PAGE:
Tonsillectomy home care information
What should my child eat and drink after surgery?
Drinking plenty of fluids (water, juice) after surgery is very important!
- Eat soft foods such as custard, pudding, Jell-O, ice cream, yogurt, soft meat or chicken, cooked eggs, soft vegetables, mashed potatoes, peaches, pears, apricots, applesauce, cooked cereals, and strained soups.
- We recommend avoiding all red-colored beverages or popsicles.
- You may want to avoid citrus fruits and citrus juices, simply because they may be more painful to swallow. Avoid hot and highly seasoned foods, or foods that may have sharp edges such as toast, dry cereal, pizza crusts, chips, pretzels, popcorn.
- Slowly return to a normal diet 3 weeks after surgery.
- Drinking plenty of fluids is important. It is important to watch how much your child is drinking closely, and your doctor may provide you with a recommendation to prevent not drinking enough fluids. If you feel your child is not drinking enough fluids (dry diapers, decreased urine, dark urine) then contact the surgeon’s clinic or present to the closest emergency room if after hours.
- It is OK to use a straw.
- Daily Fluid Recommendation: This will be dependent on your child’s weight, and may be provided before your child goes home.
What activity is acceptable after surgery?
It may take up to 2 weeks for your child to recover and be “back to normal” after surgery.
- Children are generally expected to stay out of school for one week, and avoid strenuous activity and exercise for 14 days.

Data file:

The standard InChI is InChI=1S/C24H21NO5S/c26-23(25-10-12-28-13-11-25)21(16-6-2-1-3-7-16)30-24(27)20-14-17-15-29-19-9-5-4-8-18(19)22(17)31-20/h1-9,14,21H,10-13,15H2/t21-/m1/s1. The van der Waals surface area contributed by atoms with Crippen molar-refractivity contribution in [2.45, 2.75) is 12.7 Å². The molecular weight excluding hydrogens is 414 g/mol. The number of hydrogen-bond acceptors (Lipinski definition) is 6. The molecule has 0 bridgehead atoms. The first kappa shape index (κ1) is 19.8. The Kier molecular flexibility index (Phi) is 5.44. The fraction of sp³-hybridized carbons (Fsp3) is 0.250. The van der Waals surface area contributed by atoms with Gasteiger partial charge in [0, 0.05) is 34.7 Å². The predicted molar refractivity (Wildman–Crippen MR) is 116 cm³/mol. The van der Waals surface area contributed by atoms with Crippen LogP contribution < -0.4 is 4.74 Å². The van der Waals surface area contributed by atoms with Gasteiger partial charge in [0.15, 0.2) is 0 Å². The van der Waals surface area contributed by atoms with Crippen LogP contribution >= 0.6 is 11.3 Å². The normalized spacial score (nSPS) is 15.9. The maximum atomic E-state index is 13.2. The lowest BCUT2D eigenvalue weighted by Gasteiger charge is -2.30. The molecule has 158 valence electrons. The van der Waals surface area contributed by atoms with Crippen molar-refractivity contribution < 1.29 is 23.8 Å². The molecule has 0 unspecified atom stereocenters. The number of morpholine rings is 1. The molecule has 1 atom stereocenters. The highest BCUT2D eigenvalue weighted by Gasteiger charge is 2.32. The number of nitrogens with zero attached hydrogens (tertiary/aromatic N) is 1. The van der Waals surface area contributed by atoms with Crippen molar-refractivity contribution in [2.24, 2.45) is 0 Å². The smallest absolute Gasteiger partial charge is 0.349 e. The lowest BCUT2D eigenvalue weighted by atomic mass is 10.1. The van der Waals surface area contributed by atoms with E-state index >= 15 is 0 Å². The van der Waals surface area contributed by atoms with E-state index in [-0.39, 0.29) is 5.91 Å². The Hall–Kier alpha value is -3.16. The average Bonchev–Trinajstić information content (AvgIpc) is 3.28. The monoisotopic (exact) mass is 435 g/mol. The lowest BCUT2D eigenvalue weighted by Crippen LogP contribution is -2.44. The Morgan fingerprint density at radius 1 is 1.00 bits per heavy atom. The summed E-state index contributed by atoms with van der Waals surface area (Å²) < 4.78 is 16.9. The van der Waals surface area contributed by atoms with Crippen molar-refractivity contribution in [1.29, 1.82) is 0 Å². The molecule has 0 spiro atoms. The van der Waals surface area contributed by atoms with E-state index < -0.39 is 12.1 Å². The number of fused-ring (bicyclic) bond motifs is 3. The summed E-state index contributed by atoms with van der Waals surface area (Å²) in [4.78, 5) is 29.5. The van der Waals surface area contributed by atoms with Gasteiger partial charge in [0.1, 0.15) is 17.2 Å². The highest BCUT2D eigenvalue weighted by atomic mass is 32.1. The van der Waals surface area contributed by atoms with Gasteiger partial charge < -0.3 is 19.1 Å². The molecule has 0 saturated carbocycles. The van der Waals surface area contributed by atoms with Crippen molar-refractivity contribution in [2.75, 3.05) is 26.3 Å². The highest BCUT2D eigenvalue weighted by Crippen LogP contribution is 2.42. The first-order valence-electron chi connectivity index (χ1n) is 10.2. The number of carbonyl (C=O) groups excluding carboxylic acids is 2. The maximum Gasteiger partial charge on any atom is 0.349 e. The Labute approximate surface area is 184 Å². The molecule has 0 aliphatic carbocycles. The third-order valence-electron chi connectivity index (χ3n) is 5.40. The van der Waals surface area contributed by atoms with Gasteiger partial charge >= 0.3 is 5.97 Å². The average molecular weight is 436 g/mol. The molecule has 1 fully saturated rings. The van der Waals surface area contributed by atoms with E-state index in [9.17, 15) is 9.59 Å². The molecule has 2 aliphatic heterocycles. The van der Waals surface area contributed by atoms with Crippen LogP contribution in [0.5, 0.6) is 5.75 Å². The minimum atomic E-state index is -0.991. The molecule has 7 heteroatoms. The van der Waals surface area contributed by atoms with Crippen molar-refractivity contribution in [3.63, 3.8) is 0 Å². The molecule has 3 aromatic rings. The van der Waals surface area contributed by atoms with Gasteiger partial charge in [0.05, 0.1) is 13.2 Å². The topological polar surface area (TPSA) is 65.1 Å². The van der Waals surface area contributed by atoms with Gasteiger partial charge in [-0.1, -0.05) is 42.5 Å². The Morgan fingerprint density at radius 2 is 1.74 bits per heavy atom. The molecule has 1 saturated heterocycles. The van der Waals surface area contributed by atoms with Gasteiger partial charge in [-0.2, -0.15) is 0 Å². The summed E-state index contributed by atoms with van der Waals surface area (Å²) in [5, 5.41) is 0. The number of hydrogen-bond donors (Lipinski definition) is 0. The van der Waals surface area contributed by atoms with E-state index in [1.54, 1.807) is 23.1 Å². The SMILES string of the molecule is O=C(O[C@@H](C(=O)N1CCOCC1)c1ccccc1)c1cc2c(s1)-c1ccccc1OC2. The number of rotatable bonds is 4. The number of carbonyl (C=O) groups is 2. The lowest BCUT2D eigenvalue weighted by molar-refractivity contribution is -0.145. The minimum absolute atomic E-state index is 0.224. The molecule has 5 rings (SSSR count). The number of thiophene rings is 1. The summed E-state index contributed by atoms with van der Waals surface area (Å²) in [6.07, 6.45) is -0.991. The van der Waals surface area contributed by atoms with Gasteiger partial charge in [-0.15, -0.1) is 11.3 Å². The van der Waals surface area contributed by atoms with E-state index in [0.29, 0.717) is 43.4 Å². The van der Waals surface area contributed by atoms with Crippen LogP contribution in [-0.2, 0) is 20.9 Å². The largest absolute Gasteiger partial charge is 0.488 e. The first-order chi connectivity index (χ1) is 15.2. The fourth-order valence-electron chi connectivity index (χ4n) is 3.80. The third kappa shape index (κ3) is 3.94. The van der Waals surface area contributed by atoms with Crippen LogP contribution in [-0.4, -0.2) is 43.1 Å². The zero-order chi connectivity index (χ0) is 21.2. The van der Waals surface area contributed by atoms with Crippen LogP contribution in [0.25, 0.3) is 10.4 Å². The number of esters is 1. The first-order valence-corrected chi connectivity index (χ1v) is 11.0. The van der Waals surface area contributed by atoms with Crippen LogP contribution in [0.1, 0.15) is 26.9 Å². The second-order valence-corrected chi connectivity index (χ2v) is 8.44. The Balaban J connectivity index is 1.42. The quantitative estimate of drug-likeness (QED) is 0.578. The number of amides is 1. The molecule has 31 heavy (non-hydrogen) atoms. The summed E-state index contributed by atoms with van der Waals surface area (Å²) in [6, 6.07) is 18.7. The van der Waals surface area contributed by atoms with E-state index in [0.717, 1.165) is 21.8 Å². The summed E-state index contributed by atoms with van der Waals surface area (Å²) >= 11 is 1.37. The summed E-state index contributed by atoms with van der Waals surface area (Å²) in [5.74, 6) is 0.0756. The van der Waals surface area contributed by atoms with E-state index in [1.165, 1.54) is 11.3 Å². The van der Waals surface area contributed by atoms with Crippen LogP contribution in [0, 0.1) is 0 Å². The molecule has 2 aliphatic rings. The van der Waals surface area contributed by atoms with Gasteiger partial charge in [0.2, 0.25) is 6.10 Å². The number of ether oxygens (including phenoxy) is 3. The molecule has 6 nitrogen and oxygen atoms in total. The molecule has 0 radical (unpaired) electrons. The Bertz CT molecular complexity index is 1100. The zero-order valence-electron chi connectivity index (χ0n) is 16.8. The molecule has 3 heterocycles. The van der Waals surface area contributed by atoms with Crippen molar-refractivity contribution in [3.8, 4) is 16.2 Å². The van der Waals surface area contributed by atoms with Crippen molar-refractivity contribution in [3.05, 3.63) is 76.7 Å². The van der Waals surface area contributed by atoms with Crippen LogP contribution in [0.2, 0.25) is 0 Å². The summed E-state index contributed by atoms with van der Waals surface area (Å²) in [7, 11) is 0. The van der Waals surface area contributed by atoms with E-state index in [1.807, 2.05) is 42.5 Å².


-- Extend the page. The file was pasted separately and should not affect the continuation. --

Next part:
- Upon return to school, tell your child’s teachers about the surgery and what to report (consider giving them a copy of this information sheet).
- Avoid travel by airplane/train, camping, or other activities that may restrict the ability to get to a hospital in a timely manner.
What should I do if my child is in pain?
Your child will have a very sore throat for 7-10 days after surgery. The sore throat may get worse before it gets better. Pain should be gone by 14 days after surgery. It is important to know that although medications can help the pain, they might not resolve all of the pain your child has.
- You may give your child acetaminophen and ibuprofen for pain control. Alternate the acetaminophen and ibuprofen every 3 hours, as needed for If the above medications are not controlling the pain adequately, please contact your surgeon’s clinic. If narcotics are given, we recommend taking the first dose during the daytime and watching your child closely.
- Be sure your child is drinking plenty of fluids.
- Consider using a humidifier at night to moisten the air.
How do I care for my child’s throat?
Foul/bad breath is common after surgery.
- Teeth should be brushed 2 times per day.
- Avoid use of alcohol-based mouth rinses.
- Bad breath can be reduced by drinking plenty of of fluids.
- White/yellow/green/gray colored patches where the tonsils used to be is normal and goes away after a couple weeks.
What if my child has a fever?
A low-grade temperature, up to 101 degrees Fahrenheit (38.0 Celsius), is normal for the first several days after surgery.
- It is OK to use a rectal suppository of acetaminophen, if your child does not take the acetaminophen by mouth.
- If the fever is higher than 101 degrees Fahrenheit (38.0 Celsius), then call the surgeon’s clinic for advice.
What do I do if there is bleeding?
If bleeding occurs, this requires your attention right away. Risk is highest during the first 24 hours, then again about 5-10 days after surgery. Risk of bleeding is present for 14 days.
- It is important to know where your nearest hospital is.
- If child throws up blood, coughs up blood, or if blood is seen on bedsheets/clothing or from the nose or mouth, call 911.
- Stay calm to help your child stay calm.
- Have your child sit upright with the head leaning slightly forward.
- Let your surgeon’s clinic know if your child is seen at different hospital than where they had surgery.
If you need to call after clinic hours for a concern, call the UC Davis Medical Center hospital operator at 916-734-2011 and ask for the “physician on call for ENT.”